Malmedy

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Malmedy
Municipality of Belgium
Malmedy from the south
Malmedy from the south
Flag of Malmedy
Flag
Malmedy is located in Belgium
Malmedy
Malmedy
Location in Belgium
Coordinates: 50°25′N 06°01′E / 50.417°N 6.017°E / 50.417; 6.017Coordinates: 50°25′N 06°01′E / 50.417°N 6.017°E / 50.417; 6.017
Country Belgium
Community French Community
Region Wallonia
Province Liège
Arrondissement Verviers
Government
 • Mayor André Denis
Area
 • Total 99.96 km2 (38.59 sq mi)
Population (1 January 2013)[1]
 • Total 12,336
 • Density 120/km2 (320/sq mi)
Postal codes 4960
Area codes 080
Website http://malmedy.be

Malmedy (German obsolete Malmünd) is a Walloon city and municipality of Belgium. It lies in the province of Liège. On January 1, 2006, Malmedy had a total population of 11,829. The total area is 99.96 km² which gives a population density of 118 inhabitants per km².

History[edit]

Malmedy Cathedral, built in 1777
Malmedy Abbey, founded in 648, the sister of Stavelot Abbey
Plaque next to the shelter where civilians had been hiding during the bombings of 23–25 December 1944
Malmedy, central square

Some old sources spell the city's name "Malmédy" as this accent was intentionally added when being part of Prussia and Germany, but its official website lists it as "Malmedy", with no accent. In 1919 the city was annexed by the Treaty of Versailles to Belgium from Germany. Along with the neighboring city of Eupen, it formed a German-speaking area of Belgium. Between 1940 and 1945, Malmedy was re-incorporated into Germany. This was reversed after the war.

Under the complex administrative structures of Belgium, which has separate structures for territorial administration and for language community rights, Malmedy is part of Wallonia and of the French Community of Belgium. But since it has a significant German speaking minority, it is one of Belgium's municipalities with language facilities (or "municipalities with facilities"). Malmedy and Waimes are the two Walloon municipalities with facilities for German speakers. The population of Malmedy is approximately 80% French speakers and 20% German speakers. The variety of German spoken is Moselle Franconian.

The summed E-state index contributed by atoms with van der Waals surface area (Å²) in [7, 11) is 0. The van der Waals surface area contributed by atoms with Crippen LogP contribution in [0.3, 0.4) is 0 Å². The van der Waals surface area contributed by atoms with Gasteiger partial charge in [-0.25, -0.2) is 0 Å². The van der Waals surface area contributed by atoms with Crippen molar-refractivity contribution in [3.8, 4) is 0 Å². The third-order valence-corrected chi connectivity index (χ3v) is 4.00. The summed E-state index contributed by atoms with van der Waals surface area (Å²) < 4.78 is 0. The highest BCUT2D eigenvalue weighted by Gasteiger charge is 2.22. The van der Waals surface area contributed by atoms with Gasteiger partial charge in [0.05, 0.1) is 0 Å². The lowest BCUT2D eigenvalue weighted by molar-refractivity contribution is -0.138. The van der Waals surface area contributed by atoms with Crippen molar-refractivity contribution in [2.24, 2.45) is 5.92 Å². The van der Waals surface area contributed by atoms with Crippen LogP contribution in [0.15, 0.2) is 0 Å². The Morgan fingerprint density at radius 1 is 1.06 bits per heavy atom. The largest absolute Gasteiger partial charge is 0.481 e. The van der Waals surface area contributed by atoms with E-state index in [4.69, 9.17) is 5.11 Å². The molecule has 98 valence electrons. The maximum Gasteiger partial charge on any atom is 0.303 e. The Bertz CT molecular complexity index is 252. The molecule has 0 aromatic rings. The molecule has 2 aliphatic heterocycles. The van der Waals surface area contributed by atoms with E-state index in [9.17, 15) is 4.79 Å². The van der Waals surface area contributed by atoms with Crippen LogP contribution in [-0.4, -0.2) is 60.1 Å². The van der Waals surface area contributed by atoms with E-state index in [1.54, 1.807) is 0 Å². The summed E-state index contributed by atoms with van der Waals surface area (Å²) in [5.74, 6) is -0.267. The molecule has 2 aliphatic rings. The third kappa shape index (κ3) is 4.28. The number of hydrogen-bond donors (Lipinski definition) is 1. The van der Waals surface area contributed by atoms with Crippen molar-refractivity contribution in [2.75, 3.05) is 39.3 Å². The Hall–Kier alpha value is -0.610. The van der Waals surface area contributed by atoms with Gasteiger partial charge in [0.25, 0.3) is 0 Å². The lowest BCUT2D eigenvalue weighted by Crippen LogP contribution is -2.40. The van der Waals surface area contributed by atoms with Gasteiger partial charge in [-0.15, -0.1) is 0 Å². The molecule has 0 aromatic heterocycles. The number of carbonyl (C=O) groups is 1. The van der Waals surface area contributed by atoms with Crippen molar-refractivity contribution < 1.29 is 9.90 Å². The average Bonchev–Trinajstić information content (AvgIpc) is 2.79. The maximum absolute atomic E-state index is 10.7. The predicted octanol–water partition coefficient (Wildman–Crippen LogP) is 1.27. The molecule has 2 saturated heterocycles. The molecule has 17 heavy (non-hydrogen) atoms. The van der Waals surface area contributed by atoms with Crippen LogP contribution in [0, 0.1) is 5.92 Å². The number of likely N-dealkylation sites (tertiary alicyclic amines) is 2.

The main church of Malmedy was built in 1777 and served as a cathedral from 1920 to 1925. It still holds the title of cathedral. Malmedy was historically part of a clerical microstate, the Principality of Stavelot-Malmedy, but was annexed by France in 1795 and by Prussia in 1815.[2]

After World War I[edit]

At the end of the First World War, Malmedy and neighbouring Eupen were subject to a plebiscite to determine whether the region would be separated from Germany and annexed to Belgium. The plebiscite ballots required registration of the names and addresses of the pro-German voters (the others were assumed to be pro-Belgian), and the German-speaking population of Eupen and Malmedy were intimidated. Both were formally annexed on March 6, 1925.

World War II[edit]

In 1944, during the Battle of the Bulge, the area was the site of the Malmedy massacre, where 84 American prisoners of war were executed by Nazi SS troops. Moreover, on 23, 24 and 25 December 1944 the city was bombed repeatedly by the United States Army Air Forces, despite the fact it was actually under control of U.S. troops. Approximately 200 civilians were killed in the tragic attacks, while the number of American casualties has never been revealed by the United States Department of Defense.

See also[edit]

References[edit]

  1. ^ Population per municipality on 1 January 2013 (XLS; 607.5 KB)
  2. ^ Jean Finot. New York Times, May 30, 1915.

External links[edit]